Agenda item

South West Audit Partnership (SWAP)

Objective: Performance review, data and analysis


David Hill, SWAP Chief Executive


David Hill, Chief Executive of the South West Audit Partnership (SWAP), highlighted the key points of his report. The SWAP was an internal audit company operating mainly in the government sector, including large councils like Liverpool City and Kent County, although they worked with charitable bodies too. The partnership was first created in 2005 and had since grown to 26 official partners. It operated as a not for profit partnership, so any surplus made in the year went into its reserves. In terms of governance, the owner’s board set the strategy, and all the partners were represented on the board of directors, including Darren Knight as the CBC representative.

He emphasised the SWAP’s 100% partner retention, which he hoped said something about the work they did. They took professional engagement seriously, and were considered a top performer in the sector in terms of innovation and investment in new technology. The partnership regularly turned in a surplus, expected to be around £950k this year, so financial performance was good. The only issue was their pension liability, as with all public sector bodies, but they were in the fortunate position that when the Somerset unitary authority formed next year, the large majority of the SWAP’s pension deficit would be swallowed back in and come off the balance sheet.

He highlighted the topic of innovation, noting that they had produced a one page report which had been picked up both nationally and globally, and that they were investing significantly in new technologies. This included data visualisation, i.e. how their work linked to the council’s core objectives and strategic risks. It was important to audit the right things at the right time. They were also moving into other new technologies, like NLP and AI. The internal audit world was changing, and so were its budgets – in the past, around 95% of costs went on staff, and now it was more like 75%. The new Audit Management System was being implemented and would hopefully be live in the next month or two.

The Chair thanked the officers for their report, and moved into Member questions and debate:

  • One Member noted that in their role on Audit and Governance Committee (to which the SWAP regularly reported) they had seen the value they brought to the governance of Cheltenham. Another Member who sat on this committee agreed.
  • One Member asked about the issues faced both in terms of attracting and retaining qualified staff, and what they were doing with apprenticeships and academia to ensure there was a pipeline of staff coming in. The SWAP Chief Executive responded that they sought to develop the team in-house wherever possible, and had made 58 internal promotions in the last 18 months. Their focus on innovation was a key factor in staff retention, as it made them more attractive in a marketplace that often lacked it. Some turnover was to be expected, and they were not finding retention to be a major issue. On the pipeline question, they had two apprenticeships currently running, and worked closely with professional bodies.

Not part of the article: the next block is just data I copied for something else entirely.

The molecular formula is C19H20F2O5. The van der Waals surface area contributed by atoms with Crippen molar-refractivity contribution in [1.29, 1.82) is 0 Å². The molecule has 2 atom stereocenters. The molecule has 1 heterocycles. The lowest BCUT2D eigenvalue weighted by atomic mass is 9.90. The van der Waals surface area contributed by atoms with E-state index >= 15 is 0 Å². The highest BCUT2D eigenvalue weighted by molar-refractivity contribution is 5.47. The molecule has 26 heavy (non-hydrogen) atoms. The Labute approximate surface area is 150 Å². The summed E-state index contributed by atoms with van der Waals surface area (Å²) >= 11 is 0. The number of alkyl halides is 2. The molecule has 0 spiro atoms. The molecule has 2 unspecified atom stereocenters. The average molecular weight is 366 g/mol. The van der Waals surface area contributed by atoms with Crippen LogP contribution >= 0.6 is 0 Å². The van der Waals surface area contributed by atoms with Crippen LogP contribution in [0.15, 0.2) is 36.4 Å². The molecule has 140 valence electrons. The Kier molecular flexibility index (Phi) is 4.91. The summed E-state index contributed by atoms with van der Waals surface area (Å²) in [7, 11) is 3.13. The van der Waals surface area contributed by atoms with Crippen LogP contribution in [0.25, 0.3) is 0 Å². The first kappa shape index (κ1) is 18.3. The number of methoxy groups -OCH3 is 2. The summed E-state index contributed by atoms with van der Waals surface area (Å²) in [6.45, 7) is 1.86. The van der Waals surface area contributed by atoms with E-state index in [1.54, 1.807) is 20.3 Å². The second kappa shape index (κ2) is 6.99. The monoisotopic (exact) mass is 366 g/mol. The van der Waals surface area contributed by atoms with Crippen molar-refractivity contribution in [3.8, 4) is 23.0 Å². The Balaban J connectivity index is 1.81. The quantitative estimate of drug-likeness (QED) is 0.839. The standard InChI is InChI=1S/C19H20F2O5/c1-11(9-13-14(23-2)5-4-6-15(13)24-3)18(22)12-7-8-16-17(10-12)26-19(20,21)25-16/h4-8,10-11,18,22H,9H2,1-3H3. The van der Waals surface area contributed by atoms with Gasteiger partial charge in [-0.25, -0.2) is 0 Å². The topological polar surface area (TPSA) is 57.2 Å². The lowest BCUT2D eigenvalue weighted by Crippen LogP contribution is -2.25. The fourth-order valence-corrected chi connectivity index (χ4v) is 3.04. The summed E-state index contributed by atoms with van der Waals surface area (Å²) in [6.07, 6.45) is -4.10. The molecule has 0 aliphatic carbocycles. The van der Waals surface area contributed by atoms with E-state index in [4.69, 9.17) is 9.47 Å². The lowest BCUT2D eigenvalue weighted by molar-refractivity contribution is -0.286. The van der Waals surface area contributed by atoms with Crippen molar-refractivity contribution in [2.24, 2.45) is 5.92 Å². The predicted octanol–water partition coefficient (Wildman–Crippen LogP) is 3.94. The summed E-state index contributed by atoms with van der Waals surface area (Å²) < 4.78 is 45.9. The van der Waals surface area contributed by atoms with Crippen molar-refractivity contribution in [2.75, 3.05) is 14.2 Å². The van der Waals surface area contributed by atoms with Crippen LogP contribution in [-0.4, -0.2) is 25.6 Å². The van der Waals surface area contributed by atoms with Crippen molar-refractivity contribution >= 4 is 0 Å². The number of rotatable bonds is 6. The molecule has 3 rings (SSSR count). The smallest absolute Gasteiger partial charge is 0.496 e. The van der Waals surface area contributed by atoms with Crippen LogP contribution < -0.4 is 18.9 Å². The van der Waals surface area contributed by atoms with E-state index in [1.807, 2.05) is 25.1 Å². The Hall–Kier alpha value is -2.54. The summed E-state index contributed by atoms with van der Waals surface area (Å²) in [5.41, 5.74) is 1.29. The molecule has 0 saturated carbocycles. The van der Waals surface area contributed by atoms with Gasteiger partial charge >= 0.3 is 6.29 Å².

• One Member asked what the SWAP’s main strategic focus was. The SWAP Chief Executive responded that their primary role was to ensure good governance, and make sure that authorities fulfilled their statutory obligations. They had moved from static plans to six monthly rolling plans so they could more effectively adapt to dynamic risks in all areas.
  • One Member asked how the SWAP was likely to expand in the future in order to keep their competitive advantage. The SWAP Chief Executive responded that their mantra was to deliver more with less, and they were continuously improving on this. The future might well be based around partnerships and shared learning, and the charity sector and NHS would be key partners. The private sector was off the table since they were a not for profit company.
  • One Member praised the presentation of data, and asked how they kept up with wider trends when comparing and contrasting data sets from very different sources. The SWAP Chief Executive responded that every council had a different system, and while data quality varied a lot it was generally not as good as it should be. They aimed to ensure good data governance and that data was accurate and well looked after. Machine learning allowed them to automate a lot of processes, and a key goal for the future was to make good use of new technology.
  • One Member asked whether there was any specific feedback for CBC on a data governance level. The SWAP Chief Executive did not have any specific feedback for Cheltenham, but stressed that they worked closely with all partner authorities to try to ensure collaboration. Independence did not have to mean isolation – they could be objective and provide advice without losing their independence.
  • One Member asked how they developed the skills needed to work in complex and fast-moving fields like cyber security. The SWAP Chief Executive responded that the professional network was invaluable to this, and they had lots of key contacts in the public and private sectors.


The Chair thanked the SWAP Chief Executive and Assistant Director for attending, and for the valuable work they did.

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